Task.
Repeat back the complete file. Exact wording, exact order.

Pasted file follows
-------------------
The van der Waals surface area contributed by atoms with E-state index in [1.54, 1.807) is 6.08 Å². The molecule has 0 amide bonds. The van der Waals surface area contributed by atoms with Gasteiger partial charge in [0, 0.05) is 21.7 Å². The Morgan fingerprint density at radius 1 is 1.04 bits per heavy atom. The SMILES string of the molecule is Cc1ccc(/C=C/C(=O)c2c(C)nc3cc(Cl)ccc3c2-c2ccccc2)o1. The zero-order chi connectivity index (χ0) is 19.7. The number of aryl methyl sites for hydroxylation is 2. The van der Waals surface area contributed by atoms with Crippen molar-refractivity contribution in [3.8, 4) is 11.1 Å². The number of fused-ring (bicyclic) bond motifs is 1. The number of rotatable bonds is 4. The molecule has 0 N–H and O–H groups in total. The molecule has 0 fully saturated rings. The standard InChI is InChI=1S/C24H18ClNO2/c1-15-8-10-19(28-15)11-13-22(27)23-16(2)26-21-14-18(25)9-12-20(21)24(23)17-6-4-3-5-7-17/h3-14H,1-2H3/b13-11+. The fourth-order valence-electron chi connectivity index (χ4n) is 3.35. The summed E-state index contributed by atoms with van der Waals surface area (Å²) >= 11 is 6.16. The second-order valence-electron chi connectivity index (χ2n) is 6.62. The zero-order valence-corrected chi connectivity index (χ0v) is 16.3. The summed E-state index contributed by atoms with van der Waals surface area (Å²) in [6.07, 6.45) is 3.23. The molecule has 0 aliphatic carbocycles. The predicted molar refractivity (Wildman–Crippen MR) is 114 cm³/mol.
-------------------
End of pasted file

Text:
The van der Waals surface area contributed by atoms with E-state index in [1.54, 1.807) is 6.08 Å². The molecule has 0 amide bonds. The van der Waals surface area contributed by atoms with Gasteiger partial charge in [0, 0.05) is 21.7 Å². The Morgan fingerprint density at radius 1 is 1.04 bits per heavy atom. The SMILES string of the molecule is Cc1ccc(/C=C/C(=O)c2c(C)nc3cc(Cl)ccc3c2-c2ccccc2)o1. The zero-order chi connectivity index (χ0) is 19.7. The number of aryl methyl sites for hydroxylation is 2. The van der Waals surface area contributed by atoms with Crippen molar-refractivity contribution in [3.8, 4) is 11.1 Å². The number of fused-ring (bicyclic) bond motifs is 1. The number of rotatable bonds is 4. The molecule has 0 N–H and O–H groups in total. The molecule has 0 fully saturated rings. The standard InChI is InChI=1S/C24H18ClNO2/c1-15-8-10-19(28-15)11-13-22(27)23-16(2)26-21-14-18(25)9-12-20(21)24(23)17-6-4-3-5-7-17/h3-14H,1-2H3/b13-11+. The fourth-order valence-electron chi connectivity index (χ4n) is 3.35. The summed E-state index contributed by atoms with van der Waals surface area (Å²) >= 11 is 6.16. The second-order valence-electron chi connectivity index (χ2n) is 6.62. The zero-order valence-corrected chi connectivity index (χ0v) is 16.3. The summed E-state index contributed by atoms with van der Waals surface area (Å²) in [6.07, 6.45) is 3.23. The molecule has 0 aliphatic carbocycles. The predicted molar refractivity (Wildman–Crippen MR) is 114 cm³/mol.